Spoiling for a fight: President Barack Obama pumps his fists while talking with senior staff in July. From left, Nancy-Ann DeParle, director of the Office of Health Reform; Peter Orszag, director of the Office of Management and Budget; Phil Schiliro, assistant to the president for legislative affairs; and Larry Summers, director of the National Economic Council.
It’s not like nobody saw this coming, but Monday, one Judge Henry E. Hudson of Richmond, Va., kicked off the next round of attacks on what the right still likes to call “Obamacare” by contesting the constitutionality of one of the main tenets of the health care reform bill the president signed last fall. —KA
The New York Times:
Judge Henry E. Hudson, who was appointed to the bench by President George W. Bush, declined the plaintiff’s request to freeze implementation of the law pending appeal, meaning that there should be no immediate effect on the ongoing rollout of the law. But the ruling is likely to create confusion among the public and further destabilize political support for legislation that is under fierce attack from Republicans in Congress and in many statehouses.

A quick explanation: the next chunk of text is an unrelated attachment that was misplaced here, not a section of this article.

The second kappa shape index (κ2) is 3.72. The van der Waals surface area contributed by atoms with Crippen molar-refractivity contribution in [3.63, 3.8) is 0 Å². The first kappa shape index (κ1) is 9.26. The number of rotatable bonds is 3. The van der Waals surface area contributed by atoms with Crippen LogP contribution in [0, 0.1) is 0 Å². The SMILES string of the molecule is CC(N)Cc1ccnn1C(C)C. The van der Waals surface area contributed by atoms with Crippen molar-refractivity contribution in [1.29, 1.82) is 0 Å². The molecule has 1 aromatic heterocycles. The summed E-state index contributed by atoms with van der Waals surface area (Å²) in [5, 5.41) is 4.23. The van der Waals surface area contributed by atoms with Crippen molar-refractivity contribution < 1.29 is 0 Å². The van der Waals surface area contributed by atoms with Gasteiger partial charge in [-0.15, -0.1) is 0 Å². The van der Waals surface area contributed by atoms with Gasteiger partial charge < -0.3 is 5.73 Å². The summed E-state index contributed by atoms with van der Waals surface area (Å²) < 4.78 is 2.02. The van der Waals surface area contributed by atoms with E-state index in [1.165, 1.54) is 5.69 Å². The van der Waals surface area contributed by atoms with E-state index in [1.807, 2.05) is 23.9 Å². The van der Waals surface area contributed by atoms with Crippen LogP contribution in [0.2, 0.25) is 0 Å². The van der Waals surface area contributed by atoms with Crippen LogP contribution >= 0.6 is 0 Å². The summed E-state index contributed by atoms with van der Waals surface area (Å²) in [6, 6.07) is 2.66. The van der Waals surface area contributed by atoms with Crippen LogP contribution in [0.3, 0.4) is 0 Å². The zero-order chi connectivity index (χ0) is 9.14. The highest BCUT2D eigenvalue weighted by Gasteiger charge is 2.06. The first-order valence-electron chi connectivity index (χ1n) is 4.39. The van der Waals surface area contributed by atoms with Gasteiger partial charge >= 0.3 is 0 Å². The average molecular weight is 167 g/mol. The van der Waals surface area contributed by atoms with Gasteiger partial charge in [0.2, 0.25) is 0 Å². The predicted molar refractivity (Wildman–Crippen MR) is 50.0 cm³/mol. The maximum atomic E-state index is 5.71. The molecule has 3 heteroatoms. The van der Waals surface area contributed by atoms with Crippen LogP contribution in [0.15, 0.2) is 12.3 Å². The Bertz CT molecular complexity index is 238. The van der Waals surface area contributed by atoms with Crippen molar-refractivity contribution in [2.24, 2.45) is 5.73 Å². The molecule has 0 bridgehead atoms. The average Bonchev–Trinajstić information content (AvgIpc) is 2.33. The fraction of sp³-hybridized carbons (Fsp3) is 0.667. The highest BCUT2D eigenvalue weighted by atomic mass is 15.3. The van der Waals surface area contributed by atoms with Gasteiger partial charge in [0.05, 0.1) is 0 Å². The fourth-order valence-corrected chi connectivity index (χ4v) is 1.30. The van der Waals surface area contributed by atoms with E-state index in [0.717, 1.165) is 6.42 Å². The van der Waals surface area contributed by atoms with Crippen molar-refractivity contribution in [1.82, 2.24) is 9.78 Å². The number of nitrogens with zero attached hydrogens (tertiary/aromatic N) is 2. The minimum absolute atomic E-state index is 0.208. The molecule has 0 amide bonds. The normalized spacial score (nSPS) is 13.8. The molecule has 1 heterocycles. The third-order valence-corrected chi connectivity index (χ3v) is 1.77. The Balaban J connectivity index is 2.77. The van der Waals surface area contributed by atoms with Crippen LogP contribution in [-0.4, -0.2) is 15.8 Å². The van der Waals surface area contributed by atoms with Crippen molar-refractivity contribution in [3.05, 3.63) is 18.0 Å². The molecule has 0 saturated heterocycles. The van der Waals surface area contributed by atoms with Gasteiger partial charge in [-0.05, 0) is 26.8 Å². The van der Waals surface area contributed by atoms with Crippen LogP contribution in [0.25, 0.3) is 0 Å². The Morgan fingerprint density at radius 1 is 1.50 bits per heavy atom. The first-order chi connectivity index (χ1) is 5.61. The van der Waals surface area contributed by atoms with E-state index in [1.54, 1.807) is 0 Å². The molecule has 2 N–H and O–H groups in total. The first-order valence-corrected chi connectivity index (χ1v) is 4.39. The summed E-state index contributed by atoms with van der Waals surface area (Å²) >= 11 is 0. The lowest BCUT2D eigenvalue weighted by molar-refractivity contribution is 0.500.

In a 42-page opinion issued in Richmond, Va., Judge Hudson wrote that the law’s central requirement that most Americans obtain health insurance exceeds the regulatory authority granted to Congress under the Commerce Clause of the Constitution. The insurance mandate is central to the law’s mission of covering more than 30 million uninsured because insurers argue that only by requiring healthy people to have policies can they afford to treat those with expensive chronic conditions.